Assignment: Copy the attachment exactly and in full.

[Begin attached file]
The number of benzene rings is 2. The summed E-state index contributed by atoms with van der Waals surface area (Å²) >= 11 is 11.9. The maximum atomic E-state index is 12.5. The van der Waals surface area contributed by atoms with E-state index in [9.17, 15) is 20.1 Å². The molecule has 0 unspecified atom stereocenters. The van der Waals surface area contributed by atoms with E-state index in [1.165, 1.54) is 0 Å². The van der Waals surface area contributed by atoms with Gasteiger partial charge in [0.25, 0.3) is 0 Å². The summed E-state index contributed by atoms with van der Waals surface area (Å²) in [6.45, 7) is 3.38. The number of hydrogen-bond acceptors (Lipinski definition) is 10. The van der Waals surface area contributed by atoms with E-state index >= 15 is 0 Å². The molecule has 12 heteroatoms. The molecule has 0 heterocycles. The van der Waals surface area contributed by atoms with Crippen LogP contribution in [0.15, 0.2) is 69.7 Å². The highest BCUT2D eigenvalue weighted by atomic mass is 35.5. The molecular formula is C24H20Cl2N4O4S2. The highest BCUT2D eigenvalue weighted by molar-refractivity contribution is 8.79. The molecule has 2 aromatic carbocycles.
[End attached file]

The number of benzene rings is 2. The summed E-state index contributed by atoms with van der Waals surface area (Å²) >= 11 is 11.9. The maximum atomic E-state index is 12.5. The van der Waals surface area contributed by atoms with E-state index in [9.17, 15) is 20.1 Å². The molecule has 0 unspecified atom stereocenters. The van der Waals surface area contributed by atoms with E-state index in [1.165, 1.54) is 0 Å². The van der Waals surface area contributed by atoms with Gasteiger partial charge in [0.25, 0.3) is 0 Å². The summed E-state index contributed by atoms with van der Waals surface area (Å²) in [6.45, 7) is 3.38. The number of hydrogen-bond acceptors (Lipinski definition) is 10. The van der Waals surface area contributed by atoms with E-state index >= 15 is 0 Å². The molecule has 12 heteroatoms. The molecule has 0 heterocycles. The van der Waals surface area contributed by atoms with Crippen LogP contribution in [0.15, 0.2) is 69.7 Å². The highest BCUT2D eigenvalue weighted by atomic mass is 35.5. The molecular formula is C24H20Cl2N4O4S2. The highest BCUT2D eigenvalue weighted by molar-refractivity contribution is 8.79. The molecule has 2 aromatic carbocycles.